Mirantis announced it has joined Airship, an open source project for automating the provisioning of clouds, as part of an effort to accelerate deployment of Kubernetes on bare-metal servers that AT&T will employ to drive 5G networking services.
Airship was founded by AT&T, Intel and SKT to marry a cloud management framework based on OpenStack to Kubernetes.
Mirantis CEO Adrian Ionel says Mirantis has been working with AT&T for more than 18 months on deploying instances of Kubernetes based on a distribution curated by Mirantis, which are being deployed on bare-metal servers to drive the delivery of next-generation 5G services. Most of those 5G services are too latency-sensitive to tolerate the deployment of a virtual machine underneath those instances of Kubernetes.
Mirantis, as a member of AirShip, is being tasked with streamlining the configuration process for deploying Kubernetes in an on-premises environment, providing support for multiple operating systems on which Kubernetes can deployed and integrating Ironic, a tool for provisioning OpenStack on bare-metal servers with Drydock, a declarative tool for provisioning hosts that was developed under the auspices of the Airship initiative.
Containers and Kubernetes make it possible for carriers such as AT&T to employ container network functions (CNF) as an alternative to virtual network functions (VNFs) that are tightly coupled to a specific instance of a virtual machine. In contrast, CNFs are more portable across different distributions of Kubernetes, assuming that no proprietary extensions have been made to the version of Kubernetes made available by the Cloud Native Computing Foundation (CNCF).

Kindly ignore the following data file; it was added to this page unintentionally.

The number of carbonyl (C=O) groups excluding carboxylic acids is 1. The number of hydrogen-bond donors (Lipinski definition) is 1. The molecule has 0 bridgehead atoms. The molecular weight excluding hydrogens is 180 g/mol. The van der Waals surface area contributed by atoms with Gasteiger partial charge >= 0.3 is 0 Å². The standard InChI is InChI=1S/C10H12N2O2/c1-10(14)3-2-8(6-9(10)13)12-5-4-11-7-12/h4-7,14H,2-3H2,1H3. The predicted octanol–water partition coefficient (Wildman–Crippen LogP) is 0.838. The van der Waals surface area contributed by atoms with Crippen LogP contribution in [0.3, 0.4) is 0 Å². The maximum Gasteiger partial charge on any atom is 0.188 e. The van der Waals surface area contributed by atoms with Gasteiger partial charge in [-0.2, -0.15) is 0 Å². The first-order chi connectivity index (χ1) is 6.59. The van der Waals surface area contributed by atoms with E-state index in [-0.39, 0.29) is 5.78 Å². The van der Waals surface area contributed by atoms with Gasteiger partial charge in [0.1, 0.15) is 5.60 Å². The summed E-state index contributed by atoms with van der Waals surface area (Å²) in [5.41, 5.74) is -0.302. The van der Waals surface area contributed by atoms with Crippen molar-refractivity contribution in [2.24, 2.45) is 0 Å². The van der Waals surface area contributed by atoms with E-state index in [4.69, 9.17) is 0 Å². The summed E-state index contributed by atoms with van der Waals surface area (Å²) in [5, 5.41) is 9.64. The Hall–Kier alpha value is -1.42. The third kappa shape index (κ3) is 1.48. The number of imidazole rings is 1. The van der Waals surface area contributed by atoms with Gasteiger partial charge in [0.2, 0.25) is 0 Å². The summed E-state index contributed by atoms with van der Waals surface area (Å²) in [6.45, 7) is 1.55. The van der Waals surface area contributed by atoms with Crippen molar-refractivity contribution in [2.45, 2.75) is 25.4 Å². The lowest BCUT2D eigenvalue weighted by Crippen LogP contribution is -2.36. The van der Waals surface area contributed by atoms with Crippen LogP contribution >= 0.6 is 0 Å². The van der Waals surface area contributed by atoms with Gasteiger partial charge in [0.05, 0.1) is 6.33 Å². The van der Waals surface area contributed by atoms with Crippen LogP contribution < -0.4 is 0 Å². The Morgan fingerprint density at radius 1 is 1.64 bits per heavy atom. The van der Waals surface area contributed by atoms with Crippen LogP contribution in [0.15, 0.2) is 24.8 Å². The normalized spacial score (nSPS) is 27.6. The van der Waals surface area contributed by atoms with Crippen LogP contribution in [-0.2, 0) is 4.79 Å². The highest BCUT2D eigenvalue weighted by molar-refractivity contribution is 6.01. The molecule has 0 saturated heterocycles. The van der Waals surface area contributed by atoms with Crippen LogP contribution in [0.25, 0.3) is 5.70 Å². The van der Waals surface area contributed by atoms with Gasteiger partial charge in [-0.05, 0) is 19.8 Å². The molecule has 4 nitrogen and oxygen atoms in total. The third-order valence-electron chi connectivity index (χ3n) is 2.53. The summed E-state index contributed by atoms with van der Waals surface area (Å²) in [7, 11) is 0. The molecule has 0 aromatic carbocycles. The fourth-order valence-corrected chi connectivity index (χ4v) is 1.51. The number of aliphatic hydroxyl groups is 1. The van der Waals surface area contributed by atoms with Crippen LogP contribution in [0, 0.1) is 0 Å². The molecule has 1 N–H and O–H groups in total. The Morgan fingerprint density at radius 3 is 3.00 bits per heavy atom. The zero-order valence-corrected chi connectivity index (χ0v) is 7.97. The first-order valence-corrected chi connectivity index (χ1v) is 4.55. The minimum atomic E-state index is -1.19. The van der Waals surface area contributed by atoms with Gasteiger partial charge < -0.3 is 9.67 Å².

In general, tier one carriers such as AT&T are much further along in terms of deploying Kubernetes on bare-metal servers than the average enterprise IT organization. Most enterprise IT organizations today prefer to deploy Kubernetes on top of a virtual machine out of concerns of being able to isolate instances of Kubernetes on a physical server and the fact that most of them lack the tools and expertise required to deploy Kubernetes on a bare-metal server.
But applications deployed at the network edge generally need to support applications that can’t tolerate any more than 20 milliseconds of latency. To meet that goal, providers of 5G services need to streamline the stack of software deployed at the network edge as much as possible. Carriers also need to work through all the issues associated with deploying Kubernetes at scale across what will eventually become hundred of thousands of instances of Kubernetes deployed at the network edge. Carriers are already starting to deliver 5G services in a limited number of markets. But rolling out those 5G services at scale is in many cases contingent on how quickly they can master all the intricacies of Kubernetes.
In the meantime, it’s clear everyone from enterprise IT organizations to IT services providers will be watching the progress AT&T makes deploying Kubernetes on bare metal servers. After all, it’s only a matter of time before most of them follow suit.